Thursday, October 1, 2009

In Health Care, Magnitude Matters

I think no virtue goes with size.

Ralph Waldo Emerson, 1803-1879

Government is either organized for benevolence or organized madness; Its particular magnitude permits no shade.

John Updike, 1932-2009

This is my #1001 blog. I’ve decided magnitude matters. It must. Why else would I continue this madness?

Today I ran across two numbers of the same magnitude - $450 billion for the annual Medicare budget and $450 billion for annual revenues of the health plan industry.

Why would these numbers matter?

Well, it might mean these two equally massive entities compete with other. Indeed, they might be jealous of each other – one public , one private. They might even threaten each other’s existence. Consulting firms estimate 110 to 131 million Americans would switch out of private plans to go to a cheaper public option, which would be run by Medicare.

Democrats champion, protect, and worship Medicare. Republicans, favor, protect private health plans, and criticize Medicare. Democrats say Medicare does not ration, and private plans “cherry-pick” and deny care. Republicans say Medicare rations by not paying providers and not approving innovative new procedures.

Each says the other is more “efficient” Maybe The comparable sizes of Medicare and the private health plan industry helps put matters in perspective.

The size matter came to my attention when I was reading two articles in the Wall Street Journal and the New York Times - two newspapers of comparable circulation and influence on opposite sides of the political aisle.

In the October 1 WSJ, Scott Gottlieb, MD, resident fellow of the American Enterprise Institute and a former senior official of Medicare wrote in “How the U.S. Government Rations Care,” that Medicare has bizarre and arbitrary and arcane means of rationing. Gottlieb says, “Consider the $450 billion Medicare program. It provides a model for - indeed its bureaucracy could well end up running – the “public option” health plan Mr. Obama wants to offer all Americans under 65.” He points out it is almost impossible to appeal Medicare denials, whereas with a private plan patients can always appeal or switch plans. The Medicare bureaucracy, he adds, is "inpenetrable."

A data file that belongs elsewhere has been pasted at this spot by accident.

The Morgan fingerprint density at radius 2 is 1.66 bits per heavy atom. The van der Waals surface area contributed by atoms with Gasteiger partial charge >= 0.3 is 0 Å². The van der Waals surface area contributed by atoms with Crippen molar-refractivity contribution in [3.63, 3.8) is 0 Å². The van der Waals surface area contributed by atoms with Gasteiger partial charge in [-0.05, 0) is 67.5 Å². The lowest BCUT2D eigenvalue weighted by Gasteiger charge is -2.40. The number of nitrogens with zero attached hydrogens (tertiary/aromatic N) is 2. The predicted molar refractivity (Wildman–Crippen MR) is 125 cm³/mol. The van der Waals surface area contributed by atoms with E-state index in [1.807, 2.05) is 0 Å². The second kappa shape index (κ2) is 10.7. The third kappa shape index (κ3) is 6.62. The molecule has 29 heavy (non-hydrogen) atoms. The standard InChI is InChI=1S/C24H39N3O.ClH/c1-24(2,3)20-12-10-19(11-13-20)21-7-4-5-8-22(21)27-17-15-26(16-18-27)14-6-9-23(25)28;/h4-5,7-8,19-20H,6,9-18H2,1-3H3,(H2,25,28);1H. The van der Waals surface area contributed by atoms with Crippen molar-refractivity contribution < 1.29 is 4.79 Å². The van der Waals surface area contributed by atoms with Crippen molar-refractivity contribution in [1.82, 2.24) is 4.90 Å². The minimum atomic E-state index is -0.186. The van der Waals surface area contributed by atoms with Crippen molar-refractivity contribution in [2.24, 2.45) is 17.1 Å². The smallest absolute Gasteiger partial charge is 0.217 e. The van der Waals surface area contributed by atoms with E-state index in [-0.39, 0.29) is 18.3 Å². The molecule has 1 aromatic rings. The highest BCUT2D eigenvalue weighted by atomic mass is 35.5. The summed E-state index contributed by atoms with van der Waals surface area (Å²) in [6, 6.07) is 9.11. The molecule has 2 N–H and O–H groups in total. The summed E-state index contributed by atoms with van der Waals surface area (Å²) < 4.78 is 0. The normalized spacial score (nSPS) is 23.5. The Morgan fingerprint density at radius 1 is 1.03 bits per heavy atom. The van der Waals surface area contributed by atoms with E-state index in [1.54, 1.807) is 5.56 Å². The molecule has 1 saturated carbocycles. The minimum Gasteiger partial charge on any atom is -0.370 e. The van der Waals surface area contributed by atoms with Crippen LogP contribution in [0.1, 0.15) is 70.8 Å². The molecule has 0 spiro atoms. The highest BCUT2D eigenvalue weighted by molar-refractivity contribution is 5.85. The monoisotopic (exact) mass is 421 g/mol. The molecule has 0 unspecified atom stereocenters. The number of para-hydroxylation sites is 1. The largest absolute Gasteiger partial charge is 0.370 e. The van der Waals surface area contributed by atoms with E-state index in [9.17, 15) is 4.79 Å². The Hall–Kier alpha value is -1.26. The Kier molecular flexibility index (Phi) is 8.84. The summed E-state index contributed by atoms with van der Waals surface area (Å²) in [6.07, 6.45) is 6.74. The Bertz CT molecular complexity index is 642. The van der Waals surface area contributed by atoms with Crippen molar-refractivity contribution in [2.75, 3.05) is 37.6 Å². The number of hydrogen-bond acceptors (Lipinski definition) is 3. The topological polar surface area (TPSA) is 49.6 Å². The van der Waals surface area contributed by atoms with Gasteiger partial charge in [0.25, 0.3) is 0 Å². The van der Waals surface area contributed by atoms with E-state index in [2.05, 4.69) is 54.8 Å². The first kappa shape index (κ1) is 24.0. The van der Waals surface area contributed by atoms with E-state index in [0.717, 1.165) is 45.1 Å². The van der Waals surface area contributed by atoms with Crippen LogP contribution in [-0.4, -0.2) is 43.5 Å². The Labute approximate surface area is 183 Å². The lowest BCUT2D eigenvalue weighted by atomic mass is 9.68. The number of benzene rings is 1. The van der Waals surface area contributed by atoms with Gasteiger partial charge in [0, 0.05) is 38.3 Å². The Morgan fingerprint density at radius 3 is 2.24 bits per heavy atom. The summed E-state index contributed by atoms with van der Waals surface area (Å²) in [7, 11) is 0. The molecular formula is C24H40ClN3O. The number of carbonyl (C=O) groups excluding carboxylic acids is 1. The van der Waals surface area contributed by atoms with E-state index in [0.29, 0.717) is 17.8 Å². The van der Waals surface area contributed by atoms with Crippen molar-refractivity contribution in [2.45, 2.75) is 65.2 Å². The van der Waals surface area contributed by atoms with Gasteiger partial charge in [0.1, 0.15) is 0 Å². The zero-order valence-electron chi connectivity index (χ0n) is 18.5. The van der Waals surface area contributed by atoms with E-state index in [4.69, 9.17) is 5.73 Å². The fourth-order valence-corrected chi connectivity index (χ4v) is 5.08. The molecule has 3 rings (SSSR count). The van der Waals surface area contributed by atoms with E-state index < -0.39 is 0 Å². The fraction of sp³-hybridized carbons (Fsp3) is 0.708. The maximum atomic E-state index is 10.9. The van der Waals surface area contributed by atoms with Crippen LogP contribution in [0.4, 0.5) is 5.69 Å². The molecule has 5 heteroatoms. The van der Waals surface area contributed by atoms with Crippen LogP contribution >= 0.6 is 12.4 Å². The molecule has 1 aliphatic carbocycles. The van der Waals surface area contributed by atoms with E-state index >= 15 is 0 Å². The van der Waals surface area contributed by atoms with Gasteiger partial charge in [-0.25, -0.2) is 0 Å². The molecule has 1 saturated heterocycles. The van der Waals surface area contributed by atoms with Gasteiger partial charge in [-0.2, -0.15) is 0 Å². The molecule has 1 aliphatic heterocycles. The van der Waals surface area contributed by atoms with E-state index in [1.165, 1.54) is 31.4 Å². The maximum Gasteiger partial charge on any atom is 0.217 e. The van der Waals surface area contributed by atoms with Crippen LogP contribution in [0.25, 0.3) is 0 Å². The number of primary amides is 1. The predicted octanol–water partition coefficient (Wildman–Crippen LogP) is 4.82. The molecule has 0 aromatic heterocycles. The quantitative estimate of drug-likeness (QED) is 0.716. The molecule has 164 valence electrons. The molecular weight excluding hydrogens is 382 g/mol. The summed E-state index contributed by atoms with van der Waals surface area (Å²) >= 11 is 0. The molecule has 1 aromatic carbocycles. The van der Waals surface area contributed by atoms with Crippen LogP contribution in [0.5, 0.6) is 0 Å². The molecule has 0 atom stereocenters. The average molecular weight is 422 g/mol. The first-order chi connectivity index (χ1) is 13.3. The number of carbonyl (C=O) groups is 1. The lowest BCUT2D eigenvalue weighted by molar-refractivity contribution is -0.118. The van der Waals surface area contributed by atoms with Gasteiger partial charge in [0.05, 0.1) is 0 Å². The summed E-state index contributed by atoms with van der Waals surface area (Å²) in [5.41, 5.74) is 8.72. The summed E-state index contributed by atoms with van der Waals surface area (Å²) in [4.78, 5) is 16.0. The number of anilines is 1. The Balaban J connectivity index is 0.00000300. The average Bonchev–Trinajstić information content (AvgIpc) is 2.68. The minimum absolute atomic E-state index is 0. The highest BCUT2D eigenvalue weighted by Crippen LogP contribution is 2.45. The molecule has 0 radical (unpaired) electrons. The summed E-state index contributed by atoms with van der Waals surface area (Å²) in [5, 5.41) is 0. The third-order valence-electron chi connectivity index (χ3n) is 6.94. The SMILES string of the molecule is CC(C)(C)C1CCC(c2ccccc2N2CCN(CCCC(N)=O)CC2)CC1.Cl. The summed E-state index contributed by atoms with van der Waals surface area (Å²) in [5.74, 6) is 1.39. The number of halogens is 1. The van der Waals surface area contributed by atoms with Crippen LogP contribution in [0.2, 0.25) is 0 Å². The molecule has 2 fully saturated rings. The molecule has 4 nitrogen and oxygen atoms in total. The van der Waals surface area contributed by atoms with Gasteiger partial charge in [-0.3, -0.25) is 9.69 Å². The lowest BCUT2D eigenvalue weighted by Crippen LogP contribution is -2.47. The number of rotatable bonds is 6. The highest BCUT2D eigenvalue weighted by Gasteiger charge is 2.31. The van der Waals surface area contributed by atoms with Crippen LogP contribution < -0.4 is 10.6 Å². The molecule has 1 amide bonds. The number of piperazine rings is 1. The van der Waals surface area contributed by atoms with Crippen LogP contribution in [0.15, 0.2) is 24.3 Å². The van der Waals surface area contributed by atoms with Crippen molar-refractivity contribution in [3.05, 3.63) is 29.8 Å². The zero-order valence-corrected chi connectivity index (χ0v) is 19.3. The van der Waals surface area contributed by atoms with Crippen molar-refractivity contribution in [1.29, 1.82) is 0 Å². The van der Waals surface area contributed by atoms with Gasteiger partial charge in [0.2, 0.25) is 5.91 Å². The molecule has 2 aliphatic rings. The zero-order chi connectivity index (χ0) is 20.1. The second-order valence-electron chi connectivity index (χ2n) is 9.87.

On the same day, in tge Econometrix Blog, Uwe Reinhardt, the esteemed Princeton health economist, walks us through the Wellpoint, Inc, most recent income statement. In 2008, Wellpoint’s total revenues were $61,579 billion. Of that 93.2% came from premiums and 6.3% from administering claims of self-insured employers. Its “medical loss ratio,”the amount spent on health benefits and drugs was 84.4 % ot total revenues. Its total marketing and selling expenses were 14.4% of total revenues and its net income (profits) were 4.07% of total revenues.

These kinds of comparisons lead to spirited discussions of whether Medicare-run public option would be more efficient, would save money, and would make private insurers more “efficient,” less profitable at the public’s benefit.

Unfortunately, the differences in structure and mission of public and private plans causes the size argument to break down – Medicare and private health plans are different animals.

In comtrasting the two, keep these facts in mind.

(1) Democrats and Republicans are comparing apples and oranges because Medicare is not subject to many of the costs that private plans are;

(2) If you compare similar services on a per patient basis, private health care companies are more efficient than the government;

(3) Medicare is administered largely by private insurance companies – the federal medical programs which are primarily internally administered are even less efficient than private insurance plans (even including all the costs which private companies bear and which the government is exempt from).

Why You Cannot Compare Medicare with Private Insurance

First, private insurance plans must pay government taxes and assessments up to 5% of premiums. These add to the "overhead" costs. Medicare is exempt from these costs.

Second, in determining the overhead costs for Medicare, the government excludes the cost of its own employees who enroll recipients, perform outreach and education, handle customer service, and do auditing and other functions. Private plans include these in overhead.

Third, insurance companies have to collect premiums. The IRS does that for Medicare.

Fourth, private companies do underwriting; their premiums have to cover their costs. Medicare deficits have to be covered by taxpayers.

Fifth, the cost of servicing the public debt is not included in Medicare costs—and Part B is 75% subsidized by general revenues, not beneficiary premiums. If a private insurance company borrows money, the interest paid goes to its overhead.

Comparing on a Per Patient Basis

Even including all the advantages that Medicare has over private plans, if you compare administrative costs on a per patient basis, private plans are far more efficient that Medicare.

Dr. Reece's latest book, Obama, Doctors, and Health Reform ( can be obtained at,, and

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